NEW YORK (Reuters) - Dendreon Corp DNDN.O lost two thirds of its market value on Thursday after abandoning its forecast for its debut drug, prostate cancer vaccine Provenge, and shocking its biggest backers on Wall Street.
Dendreon said late on Wednesday it could not deliver on promised sales of the high-priced drug because doctors weren’t confident enough about getting reimbursed.
Analysts, caught off guard by a retreat of the company from a 2011 forecast steadfastly maintained since November, were left questioning management credibility.
“I took my Dendreon model to the woodshed by cutting my peak Provenge sales estimates by more than 50 percent,” ISI Group analyst Mark Schoenebaum said in a research note.
In addition to pulling its forecast, Dendreon reported disappointing second-quarter sales, and said it would trim expenses and jobs. By Thursday morning, it was the subject of a wave of brokerage downgrades on the stock.
“Admittedly, we were taken aback by this explanation as our own checks, recent milestones and management’s tone just a few weeks ago have all been positive,” said Baird Equity Research analyst Christopher Raymond.
“Following last night’s call, we now have more questions than answers around Provenge launch dynamics,” he said. Raymond cut his rating on the stock to “neutral” from “outperform,” and slashed his price target to $20 from $56.
By midday on Thursday, Dendreon shares had fallen nearly 66 percent to $12.35.
Since the approval of Provenge a year ago, Dendreon management has blamed limited manufacturing capacity for the slow sales ramp. With far more production stations approved and on line, the company had said 2011 sales would reach $350 million to $400 million, including a blowout fourth quarter that would account for half of that total.
That forecast is now gone, along with some $3 billion of the biotechnology company’s market value, and the company is pointing to reimbursement problems.
Dendreon said only about 25 percent of potential Provenge prescribers were aware of a June 30 decision by Medicare to cover the drug’s cost of $93,000 for a course of three infusions. Doctors can now use a so-called Q code on the drug that can help speed up reimbursement.
Dendreon said educating doctors on Provenge reimbursement will be a priority for the sales force.
“The fact that the company has elected to cut heads seems to be a decision inconsistent with a management team that truly believed they could clear reimbursement hurdles next year and begin to ramp sales substantially,” Schoenebaum said.
The sell-off of Dendreon shares dragged down other biotech stocks, analysts said, with the NYSARC Biotech index .BTK off 9 percent. Shares of Human Genome Sciences IncHGSI.O, another small biotech with one relatively new product, were down 10 percent.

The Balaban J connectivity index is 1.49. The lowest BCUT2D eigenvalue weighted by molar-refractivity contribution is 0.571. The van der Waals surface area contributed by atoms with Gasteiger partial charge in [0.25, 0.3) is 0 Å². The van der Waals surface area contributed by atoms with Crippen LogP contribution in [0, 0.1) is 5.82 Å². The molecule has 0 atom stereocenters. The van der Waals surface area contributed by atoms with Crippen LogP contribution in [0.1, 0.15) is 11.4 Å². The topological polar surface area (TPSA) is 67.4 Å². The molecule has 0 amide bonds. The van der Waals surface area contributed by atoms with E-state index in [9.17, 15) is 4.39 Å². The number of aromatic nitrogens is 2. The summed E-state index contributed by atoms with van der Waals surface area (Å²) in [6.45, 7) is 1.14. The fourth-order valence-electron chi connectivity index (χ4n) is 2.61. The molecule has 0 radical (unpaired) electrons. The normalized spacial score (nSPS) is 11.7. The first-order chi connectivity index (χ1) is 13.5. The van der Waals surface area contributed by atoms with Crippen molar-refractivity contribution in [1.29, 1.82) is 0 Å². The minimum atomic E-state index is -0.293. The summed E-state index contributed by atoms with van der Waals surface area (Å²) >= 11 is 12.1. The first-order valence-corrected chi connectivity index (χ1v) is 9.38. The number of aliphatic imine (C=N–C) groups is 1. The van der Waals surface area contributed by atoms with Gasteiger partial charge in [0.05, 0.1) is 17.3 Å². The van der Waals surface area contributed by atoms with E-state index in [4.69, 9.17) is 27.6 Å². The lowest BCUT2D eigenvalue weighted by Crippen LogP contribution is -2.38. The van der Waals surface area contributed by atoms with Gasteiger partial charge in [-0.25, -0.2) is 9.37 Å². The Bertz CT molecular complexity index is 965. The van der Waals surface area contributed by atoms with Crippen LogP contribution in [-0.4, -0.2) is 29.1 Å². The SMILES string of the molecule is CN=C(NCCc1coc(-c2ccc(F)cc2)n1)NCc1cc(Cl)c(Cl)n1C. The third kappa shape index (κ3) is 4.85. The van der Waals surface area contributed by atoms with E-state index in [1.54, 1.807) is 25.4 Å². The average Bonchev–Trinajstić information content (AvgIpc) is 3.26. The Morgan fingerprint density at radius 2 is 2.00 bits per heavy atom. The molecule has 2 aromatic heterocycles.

“Biotech risk takers burned on this one might be less risk tolerant going forward. The biotech group does work like that, especially for product failures,” Credit Agricole Securities analyst David Maris said in a research note.
Provenge is a new type of cancer drug, tailored to each person, that works by stimulating a patient’s immune system to fight the disease.
It had initial success with large academic medical centers that are less concerned about the timeliness of reimbursement payments. The company said adoption among small community practices of urologists and oncologists has been much slower because they want to be assured that they will get paid before ordering Provenge.
“Management has not been able to convince us that reimbursement concerns in the community setting can be effectively addressed in a timely fashion,” Gleacher & Co analyst Ying Huang said.
Dendreon also indicated a problem for some doctors in identifying the right patients for the drug and understanding its delivery. This was particularly the case among urologists who are less familiar with infused drugs than oncologists.
Dendreon also faces competition from new advanced prostate cancer drug Zytiga backed by Johnson & Johnson’s (JNJ.N) marketing muscle, as well as other drugs.
“With such lackluster performance, we do not see how Provenge is going to fare any better with the looming competition from other agents soon,” said Brean Murray Carret & Co analyst Jonathan Aschoff, who downgraded his rating on Dendreon stock to “sell” from “buy.”
Dendreon’s woes have made some investors happy and wealthier. About 11 percent of the company’s outstanding shares were shorted by those betting against Provenge, according to Starmine data.
Additional reporting by Vidya L Nathan and Kavyanjali Kaushik in Bangalore. Editing by Michele Gershberg and Robert MacMillan